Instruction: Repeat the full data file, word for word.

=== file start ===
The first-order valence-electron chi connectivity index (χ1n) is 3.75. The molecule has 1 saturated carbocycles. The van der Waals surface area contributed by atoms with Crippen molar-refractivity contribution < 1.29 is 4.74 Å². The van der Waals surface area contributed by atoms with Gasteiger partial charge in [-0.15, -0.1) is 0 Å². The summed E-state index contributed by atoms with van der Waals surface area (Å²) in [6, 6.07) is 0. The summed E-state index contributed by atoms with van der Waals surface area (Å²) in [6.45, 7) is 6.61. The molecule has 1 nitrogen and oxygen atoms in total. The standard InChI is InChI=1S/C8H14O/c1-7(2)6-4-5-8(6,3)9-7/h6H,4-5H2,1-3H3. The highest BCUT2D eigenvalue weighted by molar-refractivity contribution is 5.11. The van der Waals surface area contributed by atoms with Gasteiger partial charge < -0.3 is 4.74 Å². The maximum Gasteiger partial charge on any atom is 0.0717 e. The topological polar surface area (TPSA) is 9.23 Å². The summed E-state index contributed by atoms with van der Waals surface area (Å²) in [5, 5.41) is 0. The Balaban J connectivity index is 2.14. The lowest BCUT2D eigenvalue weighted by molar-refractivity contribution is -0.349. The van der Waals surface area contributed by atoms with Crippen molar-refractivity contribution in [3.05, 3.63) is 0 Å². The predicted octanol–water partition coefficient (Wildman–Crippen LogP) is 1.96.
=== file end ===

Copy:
The first-order valence-electron chi connectivity index (χ1n) is 3.75. The molecule has 1 saturated carbocycles. The van der Waals surface area contributed by atoms with Crippen molar-refractivity contribution < 1.29 is 4.74 Å². The van der Waals surface area contributed by atoms with Gasteiger partial charge in [-0.15, -0.1) is 0 Å². The summed E-state index contributed by atoms with van der Waals surface area (Å²) in [6, 6.07) is 0. The summed E-state index contributed by atoms with van der Waals surface area (Å²) in [6.45, 7) is 6.61. The molecule has 1 nitrogen and oxygen atoms in total. The standard InChI is InChI=1S/C8H14O/c1-7(2)6-4-5-8(6,3)9-7/h6H,4-5H2,1-3H3. The highest BCUT2D eigenvalue weighted by molar-refractivity contribution is 5.11. The van der Waals surface area contributed by atoms with Gasteiger partial charge < -0.3 is 4.74 Å². The maximum Gasteiger partial charge on any atom is 0.0717 e. The topological polar surface area (TPSA) is 9.23 Å². The summed E-state index contributed by atoms with van der Waals surface area (Å²) in [5, 5.41) is 0. The Balaban J connectivity index is 2.14. The lowest BCUT2D eigenvalue weighted by molar-refractivity contribution is -0.349. The van der Waals surface area contributed by atoms with Crippen molar-refractivity contribution in [3.05, 3.63) is 0 Å². The predicted octanol–water partition coefficient (Wildman–Crippen LogP) is 1.96.